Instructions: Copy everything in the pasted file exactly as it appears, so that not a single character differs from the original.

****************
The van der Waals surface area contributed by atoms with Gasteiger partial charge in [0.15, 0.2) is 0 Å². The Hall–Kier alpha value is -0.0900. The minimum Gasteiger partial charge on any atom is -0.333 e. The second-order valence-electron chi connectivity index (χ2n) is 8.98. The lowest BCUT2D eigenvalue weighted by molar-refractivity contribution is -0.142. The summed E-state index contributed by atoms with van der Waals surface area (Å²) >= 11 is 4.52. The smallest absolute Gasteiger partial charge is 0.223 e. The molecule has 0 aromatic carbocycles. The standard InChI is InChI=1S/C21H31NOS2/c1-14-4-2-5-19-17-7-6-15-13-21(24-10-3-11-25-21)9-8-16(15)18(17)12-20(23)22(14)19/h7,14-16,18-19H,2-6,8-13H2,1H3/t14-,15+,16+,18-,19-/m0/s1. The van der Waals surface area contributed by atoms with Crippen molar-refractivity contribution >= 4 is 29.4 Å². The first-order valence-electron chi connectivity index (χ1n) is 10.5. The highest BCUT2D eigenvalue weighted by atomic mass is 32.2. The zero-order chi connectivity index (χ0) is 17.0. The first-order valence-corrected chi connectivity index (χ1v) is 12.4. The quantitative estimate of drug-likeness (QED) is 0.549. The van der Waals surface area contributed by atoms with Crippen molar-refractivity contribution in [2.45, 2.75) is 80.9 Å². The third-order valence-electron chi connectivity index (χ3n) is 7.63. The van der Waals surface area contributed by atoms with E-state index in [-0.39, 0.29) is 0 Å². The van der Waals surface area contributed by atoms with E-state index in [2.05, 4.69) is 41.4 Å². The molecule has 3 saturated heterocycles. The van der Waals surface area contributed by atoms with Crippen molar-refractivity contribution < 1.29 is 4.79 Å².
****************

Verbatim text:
The van der Waals surface area contributed by atoms with Gasteiger partial charge in [0.15, 0.2) is 0 Å². The Hall–Kier alpha value is -0.0900. The minimum Gasteiger partial charge on any atom is -0.333 e. The second-order valence-electron chi connectivity index (χ2n) is 8.98. The lowest BCUT2D eigenvalue weighted by molar-refractivity contribution is -0.142. The summed E-state index contributed by atoms with van der Waals surface area (Å²) >= 11 is 4.52. The smallest absolute Gasteiger partial charge is 0.223 e. The molecule has 0 aromatic carbocycles. The standard InChI is InChI=1S/C21H31NOS2/c1-14-4-2-5-19-17-7-6-15-13-21(24-10-3-11-25-21)9-8-16(15)18(17)12-20(23)22(14)19/h7,14-16,18-19H,2-6,8-13H2,1H3/t14-,15+,16+,18-,19-/m0/s1. The van der Waals surface area contributed by atoms with Crippen molar-refractivity contribution >= 4 is 29.4 Å². The first-order valence-electron chi connectivity index (χ1n) is 10.5. The highest BCUT2D eigenvalue weighted by atomic mass is 32.2. The zero-order chi connectivity index (χ0) is 17.0. The first-order valence-corrected chi connectivity index (χ1v) is 12.4. The quantitative estimate of drug-likeness (QED) is 0.549. The van der Waals surface area contributed by atoms with Crippen molar-refractivity contribution in [2.45, 2.75) is 80.9 Å². The third-order valence-electron chi connectivity index (χ3n) is 7.63. The van der Waals surface area contributed by atoms with E-state index in [-0.39, 0.29) is 0 Å². The van der Waals surface area contributed by atoms with E-state index in [2.05, 4.69) is 41.4 Å². The molecule has 3 saturated heterocycles. The van der Waals surface area contributed by atoms with Crippen molar-refractivity contribution < 1.29 is 4.79 Å².